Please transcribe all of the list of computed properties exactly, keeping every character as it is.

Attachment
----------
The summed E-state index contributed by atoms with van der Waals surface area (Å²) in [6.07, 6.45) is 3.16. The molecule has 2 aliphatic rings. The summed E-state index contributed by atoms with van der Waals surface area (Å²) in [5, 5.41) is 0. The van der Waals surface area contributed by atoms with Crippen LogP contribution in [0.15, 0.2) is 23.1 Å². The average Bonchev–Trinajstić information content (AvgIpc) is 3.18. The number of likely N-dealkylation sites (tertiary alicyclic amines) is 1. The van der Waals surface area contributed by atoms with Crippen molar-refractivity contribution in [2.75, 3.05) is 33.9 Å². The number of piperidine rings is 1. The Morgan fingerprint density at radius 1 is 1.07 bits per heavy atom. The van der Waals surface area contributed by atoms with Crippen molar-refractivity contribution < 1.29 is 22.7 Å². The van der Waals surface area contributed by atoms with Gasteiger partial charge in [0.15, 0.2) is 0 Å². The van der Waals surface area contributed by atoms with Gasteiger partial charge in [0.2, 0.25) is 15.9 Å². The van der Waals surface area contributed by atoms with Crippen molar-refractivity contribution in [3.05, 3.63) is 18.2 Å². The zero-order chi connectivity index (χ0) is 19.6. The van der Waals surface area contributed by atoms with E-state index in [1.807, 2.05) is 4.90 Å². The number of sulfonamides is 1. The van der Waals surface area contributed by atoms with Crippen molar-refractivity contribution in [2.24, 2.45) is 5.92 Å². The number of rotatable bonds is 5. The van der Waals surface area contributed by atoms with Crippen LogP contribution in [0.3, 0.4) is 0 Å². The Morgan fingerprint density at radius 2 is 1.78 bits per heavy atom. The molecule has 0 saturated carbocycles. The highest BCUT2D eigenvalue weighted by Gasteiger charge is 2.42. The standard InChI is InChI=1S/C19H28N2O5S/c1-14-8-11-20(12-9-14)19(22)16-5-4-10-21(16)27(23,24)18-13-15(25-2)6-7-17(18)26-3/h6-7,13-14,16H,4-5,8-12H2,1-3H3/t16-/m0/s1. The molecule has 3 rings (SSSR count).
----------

The summed E-state index contributed by atoms with van der Waals surface area (Å²) in [6.07, 6.45) is 3.16. The molecule has 2 aliphatic rings. The summed E-state index contributed by atoms with van der Waals surface area (Å²) in [5, 5.41) is 0. The van der Waals surface area contributed by atoms with Crippen LogP contribution in [0.15, 0.2) is 23.1 Å². The average Bonchev–Trinajstić information content (AvgIpc) is 3.18. The number of likely N-dealkylation sites (tertiary alicyclic amines) is 1. The van der Waals surface area contributed by atoms with Crippen molar-refractivity contribution in [2.75, 3.05) is 33.9 Å². The number of piperidine rings is 1. The Morgan fingerprint density at radius 1 is 1.07 bits per heavy atom. The van der Waals surface area contributed by atoms with Crippen molar-refractivity contribution < 1.29 is 22.7 Å². The van der Waals surface area contributed by atoms with Gasteiger partial charge in [0.15, 0.2) is 0 Å². The van der Waals surface area contributed by atoms with Gasteiger partial charge in [0.2, 0.25) is 15.9 Å². The van der Waals surface area contributed by atoms with Crippen molar-refractivity contribution in [3.05, 3.63) is 18.2 Å². The zero-order chi connectivity index (χ0) is 19.6. The van der Waals surface area contributed by atoms with E-state index in [1.807, 2.05) is 4.90 Å². The number of sulfonamides is 1. The van der Waals surface area contributed by atoms with Crippen molar-refractivity contribution in [2.24, 2.45) is 5.92 Å². The number of rotatable bonds is 5. The van der Waals surface area contributed by atoms with Crippen LogP contribution in [0.3, 0.4) is 0 Å². The Morgan fingerprint density at radius 2 is 1.78 bits per heavy atom. The molecule has 0 saturated carbocycles. The highest BCUT2D eigenvalue weighted by Gasteiger charge is 2.42. The standard InChI is InChI=1S/C19H28N2O5S/c1-14-8-11-20(12-9-14)19(22)16-5-4-10-21(16)27(23,24)18-13-15(25-2)6-7-17(18)26-3/h6-7,13-14,16H,4-5,8-12H2,1-3H3/t16-/m0/s1. The molecule has 3 rings (SSSR count).